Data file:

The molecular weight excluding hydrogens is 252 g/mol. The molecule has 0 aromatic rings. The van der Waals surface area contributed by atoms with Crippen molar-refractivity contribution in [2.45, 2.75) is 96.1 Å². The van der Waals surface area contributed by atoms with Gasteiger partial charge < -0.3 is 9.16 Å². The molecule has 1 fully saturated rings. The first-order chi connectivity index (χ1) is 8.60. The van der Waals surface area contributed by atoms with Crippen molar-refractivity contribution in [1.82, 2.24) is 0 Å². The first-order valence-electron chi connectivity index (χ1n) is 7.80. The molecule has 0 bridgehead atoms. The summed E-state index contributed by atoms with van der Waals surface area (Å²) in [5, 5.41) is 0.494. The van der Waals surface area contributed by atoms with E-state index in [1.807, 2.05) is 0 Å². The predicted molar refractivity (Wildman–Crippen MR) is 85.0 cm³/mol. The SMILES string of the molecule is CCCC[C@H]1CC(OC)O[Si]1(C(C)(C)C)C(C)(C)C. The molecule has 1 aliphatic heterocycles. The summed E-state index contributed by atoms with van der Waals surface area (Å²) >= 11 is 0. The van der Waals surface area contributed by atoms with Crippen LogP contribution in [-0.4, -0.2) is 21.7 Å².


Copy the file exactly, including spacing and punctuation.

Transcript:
The molecular weight excluding hydrogens is 252 g/mol. The molecule has 0 aromatic rings. The van der Waals surface area contributed by atoms with Crippen molar-refractivity contribution in [2.45, 2.75) is 96.1 Å². The van der Waals surface area contributed by atoms with Gasteiger partial charge < -0.3 is 9.16 Å². The molecule has 1 fully saturated rings. The first-order chi connectivity index (χ1) is 8.60. The van der Waals surface area contributed by atoms with Crippen molar-refractivity contribution in [1.82, 2.24) is 0 Å². The first-order valence-electron chi connectivity index (χ1n) is 7.80. The molecule has 0 bridgehead atoms. The summed E-state index contributed by atoms with van der Waals surface area (Å²) in [5, 5.41) is 0.494. The van der Waals surface area contributed by atoms with E-state index in [1.807, 2.05) is 0 Å². The predicted molar refractivity (Wildman–Crippen MR) is 85.0 cm³/mol. The SMILES string of the molecule is CCCC[C@H]1CC(OC)O[Si]1(C(C)(C)C)C(C)(C)C. The molecule has 1 aliphatic heterocycles. The summed E-state index contributed by atoms with van der Waals surface area (Å²) >= 11 is 0. The van der Waals surface area contributed by atoms with Crippen LogP contribution in [-0.4, -0.2) is 21.7 Å².